Medial prefrontal cortex serotonin 1A and 2A receptor binding interacts to predict threat-related amygdala reactivity.

Fisher PM, Price JC, Meltzer CC, Moses-Kolko EL, Becker C, Berga SL, Hariri AR - Biol Mood Anxiety Disord (2011)

Amygdala reactivity to perceptual processing of fearful and angry facial expressions. Statistical parametric map representing bilateral amygdala clusters exhibiting a significant response to task (faces > shapes; right amygdala: (24, -6, -11), z = 6.28, k = 145 voxels (P < 0.05, corrected); left amygdala: (-18, -7, -15), z = 5.77, k = 146 voxels (P < 0.05, corrected). Color bar indicates t-scores.
© Copyright Policy - open-access
Related In: Results  -  Collection

License
Show All Figures
getmorefigures.php?uid=PMC3377121&req=5

Figure 1: Amygdala reactivity to perceptual processing of fearful and angry facial expressions. Statistical parametric map representing bilateral amygdala clusters exhibiting a significant response to task (faces > shapes; right amygdala: (24, -6, -11), z = 6.28, k = 145 voxels (P < 0.05, corrected); left amygdala: (-18, -7, -15), z = 5.77, k = 146 voxels (P < 0.05, corrected). Color bar indicates t-scores.
Mentions: Consistent with previous reports, we observed robust threat-related reactivity in the bilateral amygdala across all participants [36,37] (Figure 1). The magnitude of right amygdala reactivity, but not left amygdala reactivity, was inversely correlated with age (right amygdala: r2 = 0.19, P = 0.005; left amygdala: r2 = 0.02, P = 0.35). Neither right nor left amygdala reactivity was correlated with gender (r2 values < 0.03, P values > 0.3).

Bottom Line: The colocalization of 5-HT1A and 5-HT2A receptors on mPFC glutamatergic neurons suggests that their functional interactions may mediate 5-HT effects on this circuit through top-down regulation of amygdala reactivity.Specifically, mPFC 5-HT2A binding was significantly inversely correlated with amygdala reactivity only when mPFC 5-HT1A binding was relatively low.The effect of the interaction between mPFC 5-HT1A and 5-HT2A binding and amygdala reactivity is consistent with the colocalization of these receptors on glutamatergic neurons in the mPFC.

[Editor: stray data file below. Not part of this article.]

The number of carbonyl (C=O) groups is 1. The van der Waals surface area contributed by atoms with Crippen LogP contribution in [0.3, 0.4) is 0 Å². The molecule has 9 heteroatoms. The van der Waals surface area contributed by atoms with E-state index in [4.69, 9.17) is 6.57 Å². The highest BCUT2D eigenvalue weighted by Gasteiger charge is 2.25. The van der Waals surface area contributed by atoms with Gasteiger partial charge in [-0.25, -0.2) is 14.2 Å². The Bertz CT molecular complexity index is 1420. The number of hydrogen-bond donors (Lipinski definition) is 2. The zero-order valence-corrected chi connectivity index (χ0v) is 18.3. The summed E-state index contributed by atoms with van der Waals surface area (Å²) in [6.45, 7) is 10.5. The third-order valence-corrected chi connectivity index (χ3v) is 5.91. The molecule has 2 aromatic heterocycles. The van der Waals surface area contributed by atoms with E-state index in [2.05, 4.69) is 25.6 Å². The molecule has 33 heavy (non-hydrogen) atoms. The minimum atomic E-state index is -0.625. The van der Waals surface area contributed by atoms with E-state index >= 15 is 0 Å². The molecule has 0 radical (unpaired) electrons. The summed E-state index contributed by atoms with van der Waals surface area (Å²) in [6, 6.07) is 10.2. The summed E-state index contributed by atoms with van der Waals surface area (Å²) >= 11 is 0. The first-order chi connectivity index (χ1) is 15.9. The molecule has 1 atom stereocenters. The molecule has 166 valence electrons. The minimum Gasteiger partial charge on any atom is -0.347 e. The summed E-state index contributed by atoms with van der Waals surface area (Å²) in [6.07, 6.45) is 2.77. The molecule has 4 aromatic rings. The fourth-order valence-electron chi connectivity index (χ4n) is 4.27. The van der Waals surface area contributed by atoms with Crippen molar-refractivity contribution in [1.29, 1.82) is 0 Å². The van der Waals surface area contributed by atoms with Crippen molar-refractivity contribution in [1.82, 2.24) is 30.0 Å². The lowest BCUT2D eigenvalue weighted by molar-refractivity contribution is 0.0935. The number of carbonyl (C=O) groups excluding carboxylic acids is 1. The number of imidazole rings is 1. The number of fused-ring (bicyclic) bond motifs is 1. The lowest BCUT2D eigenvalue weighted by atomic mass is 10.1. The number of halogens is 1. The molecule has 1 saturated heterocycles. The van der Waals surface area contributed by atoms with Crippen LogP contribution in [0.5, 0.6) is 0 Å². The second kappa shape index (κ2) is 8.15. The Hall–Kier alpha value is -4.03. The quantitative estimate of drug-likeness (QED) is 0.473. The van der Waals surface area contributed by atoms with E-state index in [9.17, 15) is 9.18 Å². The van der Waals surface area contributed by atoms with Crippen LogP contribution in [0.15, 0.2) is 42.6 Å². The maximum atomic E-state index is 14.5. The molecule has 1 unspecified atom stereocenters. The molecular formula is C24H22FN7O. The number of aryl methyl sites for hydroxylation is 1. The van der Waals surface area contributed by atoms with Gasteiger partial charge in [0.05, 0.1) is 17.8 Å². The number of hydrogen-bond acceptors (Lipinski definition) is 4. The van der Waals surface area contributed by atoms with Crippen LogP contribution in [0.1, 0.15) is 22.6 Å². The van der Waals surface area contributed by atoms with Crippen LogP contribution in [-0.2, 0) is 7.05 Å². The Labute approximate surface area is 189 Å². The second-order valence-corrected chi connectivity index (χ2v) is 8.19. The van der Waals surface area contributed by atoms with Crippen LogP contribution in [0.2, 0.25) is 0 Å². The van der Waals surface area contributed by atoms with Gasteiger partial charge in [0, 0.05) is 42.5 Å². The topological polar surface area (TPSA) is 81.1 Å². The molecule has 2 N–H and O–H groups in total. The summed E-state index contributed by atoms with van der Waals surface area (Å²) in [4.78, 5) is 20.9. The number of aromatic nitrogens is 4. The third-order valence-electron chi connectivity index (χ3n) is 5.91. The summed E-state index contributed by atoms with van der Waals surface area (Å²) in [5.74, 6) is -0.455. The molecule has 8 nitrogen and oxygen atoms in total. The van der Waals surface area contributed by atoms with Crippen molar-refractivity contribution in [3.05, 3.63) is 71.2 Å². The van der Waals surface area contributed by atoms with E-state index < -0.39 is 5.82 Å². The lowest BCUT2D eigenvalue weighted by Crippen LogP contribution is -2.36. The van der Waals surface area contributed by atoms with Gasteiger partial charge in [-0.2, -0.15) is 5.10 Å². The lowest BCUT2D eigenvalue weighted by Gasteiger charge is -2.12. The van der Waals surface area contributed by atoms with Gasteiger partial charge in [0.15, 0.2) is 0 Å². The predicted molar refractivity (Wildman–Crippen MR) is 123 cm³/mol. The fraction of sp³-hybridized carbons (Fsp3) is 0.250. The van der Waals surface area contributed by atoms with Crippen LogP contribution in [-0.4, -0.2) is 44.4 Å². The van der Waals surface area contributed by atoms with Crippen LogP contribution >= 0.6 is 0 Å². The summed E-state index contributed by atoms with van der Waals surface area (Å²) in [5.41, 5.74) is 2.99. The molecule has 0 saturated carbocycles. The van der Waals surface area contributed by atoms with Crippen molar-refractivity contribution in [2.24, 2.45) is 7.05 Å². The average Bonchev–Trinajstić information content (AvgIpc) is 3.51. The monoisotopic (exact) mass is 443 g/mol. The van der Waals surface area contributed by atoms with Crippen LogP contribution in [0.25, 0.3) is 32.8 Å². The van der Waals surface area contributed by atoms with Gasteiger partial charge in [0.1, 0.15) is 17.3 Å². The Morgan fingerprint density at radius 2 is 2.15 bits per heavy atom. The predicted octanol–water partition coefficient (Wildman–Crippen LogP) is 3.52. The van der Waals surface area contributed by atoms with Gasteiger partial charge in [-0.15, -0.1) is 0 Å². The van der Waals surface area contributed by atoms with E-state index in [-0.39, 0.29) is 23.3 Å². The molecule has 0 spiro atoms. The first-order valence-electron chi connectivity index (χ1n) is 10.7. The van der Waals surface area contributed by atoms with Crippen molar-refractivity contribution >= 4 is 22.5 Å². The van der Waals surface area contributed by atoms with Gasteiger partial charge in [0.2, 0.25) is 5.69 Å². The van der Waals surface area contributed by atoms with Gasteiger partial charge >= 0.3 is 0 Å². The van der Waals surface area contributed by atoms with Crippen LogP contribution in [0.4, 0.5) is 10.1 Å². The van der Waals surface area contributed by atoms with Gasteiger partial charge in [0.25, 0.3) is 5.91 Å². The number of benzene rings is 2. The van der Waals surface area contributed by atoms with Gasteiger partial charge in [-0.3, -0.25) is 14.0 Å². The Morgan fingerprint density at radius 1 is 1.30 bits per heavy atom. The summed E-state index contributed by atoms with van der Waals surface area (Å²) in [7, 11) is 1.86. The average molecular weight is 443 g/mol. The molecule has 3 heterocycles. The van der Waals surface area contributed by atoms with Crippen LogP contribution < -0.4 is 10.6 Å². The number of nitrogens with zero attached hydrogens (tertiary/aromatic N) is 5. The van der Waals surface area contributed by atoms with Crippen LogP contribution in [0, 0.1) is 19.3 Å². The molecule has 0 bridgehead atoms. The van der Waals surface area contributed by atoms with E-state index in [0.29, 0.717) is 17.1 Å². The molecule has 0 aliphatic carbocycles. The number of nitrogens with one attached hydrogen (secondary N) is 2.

View Article: PubMed Central - HTML - PubMed

Affiliation: Center for Neuroscience, University of Pittsburgh, Pittsburgh, Pennsylvania 15260, USA. patrick.fisher@gmail.com.

ABSTRACT

Background: The amygdala and medial prefrontal cortex (mPFC) comprise a key corticolimbic circuit that helps shape individual differences in sensitivity to threat and the related risk for psychopathology. Although serotonin (5-HT) is known to be a key modulator of this circuit, the specific receptors mediating this modulation are unclear. The colocalization of 5-HT1A and 5-HT2A receptors on mPFC glutamatergic neurons suggests that their functional interactions may mediate 5-HT effects on this circuit through top-down regulation of amygdala reactivity. Using a multimodal neuroimaging strategy in 39 healthy volunteers, we determined whether threat-related amygdala reactivity, assessed with blood oxygen level-dependent functional magnetic resonance imaging, was significantly predicted by the interaction between mPFC 5-HT1A and 5-HT2A receptor levels, assessed by positron emission tomography.

Results: 5-HT1A binding in the mPFC significantly moderated an inverse correlation between mPFC 5-HT2A binding and threat-related amygdala reactivity. Specifically, mPFC 5-HT2A binding was significantly inversely correlated with amygdala reactivity only when mPFC 5-HT1A binding was relatively low.

Conclusions: Our findings provide evidence that 5-HT1A and 5-HT2A receptors interact to shape serotonergic modulation of a functional circuit between the amygdala and mPFC. The effect of the interaction between mPFC 5-HT1A and 5-HT2A binding and amygdala reactivity is consistent with the colocalization of these receptors on glutamatergic neurons in the mPFC.

No MeSH data available.